The Language of God, Chapter 5
By B.J. Marshall
The tagline of this books is “A Scientist Presents Evidence for Belief.” I’ve seen that the central thesis of the book is trying to harmonize religion and science, so I was surprised to find Collins spending a lot of time talking about how he mapped the genome – I could almost read the nostalgia in his voice – including the privatization issue that arose when Craig Venter (Celera) got into the genome-mapping fray. Part of how Chapter 5 begins is useful because it gives the reader a foundation to understand how heredity, mutations, and evolution work; he’ll touch more on those points later. However, Collins doesn’t really further his thesis with his discussion of using genomics to tackle the hereditary persistence of fetal hemoglobin variety of sickle-cell disease or finding the cause of cystic fibrosis in the majority of patients – the deletion of just three letters (CTT) in the protein-coding part of a gene now named CFTR.
But these two stories do bring home a really good point that his readers should not ignore. Given that I have often heard that faith is belief in the absence of or despite evidence, and that Collins’ goal is to harmonize science and faith, perhaps the BioLogos Foundation should adopt this as its logo (courtesy of XKCD):
I ended up appreciating Collins’ difficulty in discovering the cause of cystic fibrosis and his handling of hereditary persistence of fetal hemoglobin. Those were clearly problems that didn’t have solutions before. So it dismays me when I read about problems we previously solved that are either willfully ignored or coming back through a campaign of misinformation.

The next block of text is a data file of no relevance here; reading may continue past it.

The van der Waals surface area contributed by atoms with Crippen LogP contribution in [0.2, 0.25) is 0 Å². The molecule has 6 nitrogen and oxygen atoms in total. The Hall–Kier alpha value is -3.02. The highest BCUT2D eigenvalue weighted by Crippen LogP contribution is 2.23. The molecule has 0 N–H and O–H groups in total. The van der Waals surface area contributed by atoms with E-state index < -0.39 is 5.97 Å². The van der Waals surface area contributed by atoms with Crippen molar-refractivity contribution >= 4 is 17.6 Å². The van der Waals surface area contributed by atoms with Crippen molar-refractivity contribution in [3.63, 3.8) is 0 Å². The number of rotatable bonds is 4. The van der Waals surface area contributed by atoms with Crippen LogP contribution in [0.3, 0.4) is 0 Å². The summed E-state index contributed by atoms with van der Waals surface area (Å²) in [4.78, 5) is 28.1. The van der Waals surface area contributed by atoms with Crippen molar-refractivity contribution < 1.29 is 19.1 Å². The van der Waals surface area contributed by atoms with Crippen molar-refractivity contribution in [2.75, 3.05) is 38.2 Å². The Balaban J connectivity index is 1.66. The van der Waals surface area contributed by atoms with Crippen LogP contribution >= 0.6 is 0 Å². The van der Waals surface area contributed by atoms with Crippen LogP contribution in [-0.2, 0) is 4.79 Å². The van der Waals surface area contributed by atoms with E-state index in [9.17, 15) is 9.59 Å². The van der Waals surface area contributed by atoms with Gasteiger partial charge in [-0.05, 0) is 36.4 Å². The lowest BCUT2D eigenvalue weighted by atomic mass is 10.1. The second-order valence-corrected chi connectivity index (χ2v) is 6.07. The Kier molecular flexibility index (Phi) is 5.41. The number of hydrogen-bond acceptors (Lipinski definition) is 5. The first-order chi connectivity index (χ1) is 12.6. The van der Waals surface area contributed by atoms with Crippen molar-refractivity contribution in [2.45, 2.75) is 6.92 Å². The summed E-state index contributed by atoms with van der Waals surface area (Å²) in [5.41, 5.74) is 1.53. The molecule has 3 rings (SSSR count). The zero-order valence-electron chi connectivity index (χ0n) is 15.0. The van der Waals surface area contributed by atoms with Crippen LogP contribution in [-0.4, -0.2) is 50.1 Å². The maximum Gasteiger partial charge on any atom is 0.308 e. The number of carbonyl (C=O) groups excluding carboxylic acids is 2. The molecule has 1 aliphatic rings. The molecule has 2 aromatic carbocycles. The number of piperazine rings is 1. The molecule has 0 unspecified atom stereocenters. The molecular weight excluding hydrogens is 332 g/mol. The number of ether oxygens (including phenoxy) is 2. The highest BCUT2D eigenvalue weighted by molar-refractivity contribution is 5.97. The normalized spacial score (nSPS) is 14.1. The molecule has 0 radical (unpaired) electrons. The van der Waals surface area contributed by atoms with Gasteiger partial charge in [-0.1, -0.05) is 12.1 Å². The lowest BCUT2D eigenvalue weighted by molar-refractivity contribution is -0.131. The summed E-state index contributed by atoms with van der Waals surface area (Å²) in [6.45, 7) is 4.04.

The first category involves those faithful who think God alone will heal their children. I could see how one who wants to harmonize science and faith would contend that God gave humanity these awesome minds so we could come up with cures for diseases. (Of course, then they’d have the more difficult question of why God would give us diseases in the first place, but that’s a different problem.) It seems every week, I read a blog post or see a news article about families who don’t give their children medical attention to save their lives. Fortunately, people have begun to take action. Courts have been sending to trial (negligent homicide) parents whose children die from impotent placations to their equally impotent gods.
For the second category, this gets to a broader notion of pseudoscience. Clearly, Creation Science / Intelligent Design falls in this camp, but there are plenty of non-faith-centric areas of pseudoscience out there: acupuncture, chiropractic (link to audio describing chiropractic’s start), and probably too many to list. My biggest pet peeve among pseudoscience quackery is the antivax movement, because it has a relative large body count. (It’s not the only one with a body count, mind you; people have died from chiropractic, too.) It is not my intent to spend this blog post debunking the entire antivaxxers movement; interested readers should check out the Science Based Medicine blog, the Centers for Disease Control, and other science-based sites. Brian Dunning at Skeptoid has a great podcast discussing the ingredients in vaccines.
As always, don’t take my (or anyone’s) word for it – it should be up to you to conduct your own research to validate the facts and follow the conclusion the evidence points you towards. That said, I’m not suggesting that everyone needs to create their own cache of empirical evidence before reaching a conclusion. It doesn’t seem very plausible for everyone to go out to conduct their own clinical double-blind trials to determine anything. But I think I have enough confidence in the bodies of evidence argued for by a general consensus among professionals in the field to warrant my conclusion in, say for example, anthropogenic global climate change.
The Internet is a great place to conduct one’s own research, provided one doesn’t get distracted by lolcats.
Other posts in this series: